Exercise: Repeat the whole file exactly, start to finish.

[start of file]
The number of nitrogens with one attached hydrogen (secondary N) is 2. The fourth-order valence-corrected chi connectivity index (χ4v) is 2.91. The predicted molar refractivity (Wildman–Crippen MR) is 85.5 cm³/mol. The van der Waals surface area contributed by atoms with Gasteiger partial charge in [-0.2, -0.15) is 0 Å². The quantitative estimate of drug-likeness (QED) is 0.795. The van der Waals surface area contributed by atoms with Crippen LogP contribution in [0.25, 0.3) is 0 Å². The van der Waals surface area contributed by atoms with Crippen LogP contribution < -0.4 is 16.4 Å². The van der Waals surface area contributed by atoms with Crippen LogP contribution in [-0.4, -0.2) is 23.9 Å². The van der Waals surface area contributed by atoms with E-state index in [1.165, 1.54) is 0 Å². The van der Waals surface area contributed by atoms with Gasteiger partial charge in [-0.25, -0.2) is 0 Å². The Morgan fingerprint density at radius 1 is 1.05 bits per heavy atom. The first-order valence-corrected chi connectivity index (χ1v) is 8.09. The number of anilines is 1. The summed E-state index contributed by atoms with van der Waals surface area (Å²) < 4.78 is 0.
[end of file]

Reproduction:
The number of nitrogens with one attached hydrogen (secondary N) is 2. The fourth-order valence-corrected chi connectivity index (χ4v) is 2.91. The predicted molar refractivity (Wildman–Crippen MR) is 85.5 cm³/mol. The van der Waals surface area contributed by atoms with Gasteiger partial charge in [-0.2, -0.15) is 0 Å². The quantitative estimate of drug-likeness (QED) is 0.795. The van der Waals surface area contributed by atoms with Crippen LogP contribution in [0.25, 0.3) is 0 Å². The van der Waals surface area contributed by atoms with Crippen LogP contribution < -0.4 is 16.4 Å². The van der Waals surface area contributed by atoms with Crippen LogP contribution in [-0.4, -0.2) is 23.9 Å². The van der Waals surface area contributed by atoms with E-state index in [1.165, 1.54) is 0 Å². The van der Waals surface area contributed by atoms with Gasteiger partial charge in [-0.25, -0.2) is 0 Å². The Morgan fingerprint density at radius 1 is 1.05 bits per heavy atom. The first-order valence-corrected chi connectivity index (χ1v) is 8.09. The number of anilines is 1. The summed E-state index contributed by atoms with van der Waals surface area (Å²) < 4.78 is 0.